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Memphis construction: Can this city become the next Austin?

Multifamily Housing

Memphis construction: Can this city become the next Austin?

One local design firm is trying to make it happen.


By Robert Cassidy, Executive Editor | August 15, 2018
The Sears distribution center

The gargantuan Sears distribution center served the Mid-South from 1927 until 1993. A coalition of community groups devoted to the arts, education, health, and affordable housing rescued the 1.3 million-sf facility and turned it into what they call a “vertical urban village.”

For years following the assassination of Rev. Martin Luther King, Jr., in 1968, Memphis, the site of the horrific event, witnessed high crime, population loss, and the decline of its downtown.

Now, Memphians are feeling a fresh wind blowing off the Mississippi, invigorating them with the possibility of a much brighter future.

The trio of redevelopments presented here—Crosstown Concourse, Tennessee Brewery, and The Chisca on Main—is indicative of the 250 projects, valued at $13 billion (according to Cushman & Wakefield), that have reenergized Memphis in the last four years.

Local employers are stepping up. ServiceMaster is moving its headquarters and building a new 20,000-sf technology center downtown. FedEx has pledged $1 billion to modernize its Memphis SuperHub. Methodist University Hospital has a $275 million tower under construction. St. Jude’s Children’s Research Hospital recently announced plans for a $412 research center, part of its $1 billion downtown expansion.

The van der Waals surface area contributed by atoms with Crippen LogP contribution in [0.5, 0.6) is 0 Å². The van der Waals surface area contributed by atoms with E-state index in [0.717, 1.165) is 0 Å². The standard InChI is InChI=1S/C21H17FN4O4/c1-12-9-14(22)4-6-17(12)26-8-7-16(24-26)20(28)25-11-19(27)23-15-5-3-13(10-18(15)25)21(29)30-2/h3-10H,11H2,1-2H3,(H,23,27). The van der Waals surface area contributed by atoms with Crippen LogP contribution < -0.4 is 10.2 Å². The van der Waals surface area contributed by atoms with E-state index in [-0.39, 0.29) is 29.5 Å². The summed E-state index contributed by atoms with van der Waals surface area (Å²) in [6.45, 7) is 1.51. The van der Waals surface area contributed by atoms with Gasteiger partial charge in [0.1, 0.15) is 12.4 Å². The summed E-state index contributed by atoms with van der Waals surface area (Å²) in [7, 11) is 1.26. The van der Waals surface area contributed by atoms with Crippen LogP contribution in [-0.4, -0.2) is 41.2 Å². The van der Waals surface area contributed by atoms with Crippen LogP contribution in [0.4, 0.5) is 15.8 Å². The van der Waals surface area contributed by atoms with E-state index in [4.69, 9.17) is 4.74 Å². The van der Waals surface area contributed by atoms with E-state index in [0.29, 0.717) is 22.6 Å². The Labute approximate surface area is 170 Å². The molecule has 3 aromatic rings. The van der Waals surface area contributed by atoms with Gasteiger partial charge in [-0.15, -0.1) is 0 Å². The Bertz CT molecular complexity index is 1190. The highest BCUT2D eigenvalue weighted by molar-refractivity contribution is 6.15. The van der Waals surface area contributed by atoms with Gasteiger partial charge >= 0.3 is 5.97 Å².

Two years ago, Memphians overwhelmingly elected Democrat Jim Strickland, a self-described “take action” guy, as mayor. Strickland pledged to end Memphis’s practice of growth through annexation. Instead, he wants to “build up, not build out,” by “doubling down” on the city’s downtown core. He also wants to attract more young people to Memphis by creating incentives to construct more market-rate apartments. The mayor’s ultimate goal: to turn Memphis into an “It City” like Nashville or Denver.

 

See Also: Flyin' high: Humphreys & Partners Architects keeps soaring to new heights

 

Frank Ricks, FAIA, Co-founder and Principal of Looney Ricks Kiss (the designer or associate designer of the projects discussed here), supports Strickland’s vision, but thinks Memphis should fashion itself after a different It City—Austin, Texas, the fastest-growing big city in the U.S. In Ricks’s view, Memphis could be the Mid-South’s SXSE to Austin’s SXSW.

Memphis already has some key ingredients to accomplish this: a firmly established music scene—Beale Street, Graceland, STAX Museum of American Soul (a Looney Ricks Kiss project); a slew of hip new joints like Loflin Yards and Railgarten; craft brewers Wiseacre, High Cotton, Memphis Made, and Ghost River; whiskey-maker Old Dominic Distillery; the University of Memphis and colleges of every type; the NBA Memphis Grizzlies, a minor-league baseball team and AutoZone Park, and USL professional soccer on the way IN 2019; a robust medical establishment, led by St. Jude’s, Baptist Memorial, and Methodist Le Bonheur Healthcare; and a raft of big-name employers like FedEx, ServiceMaster, AutoZone, and International Paper.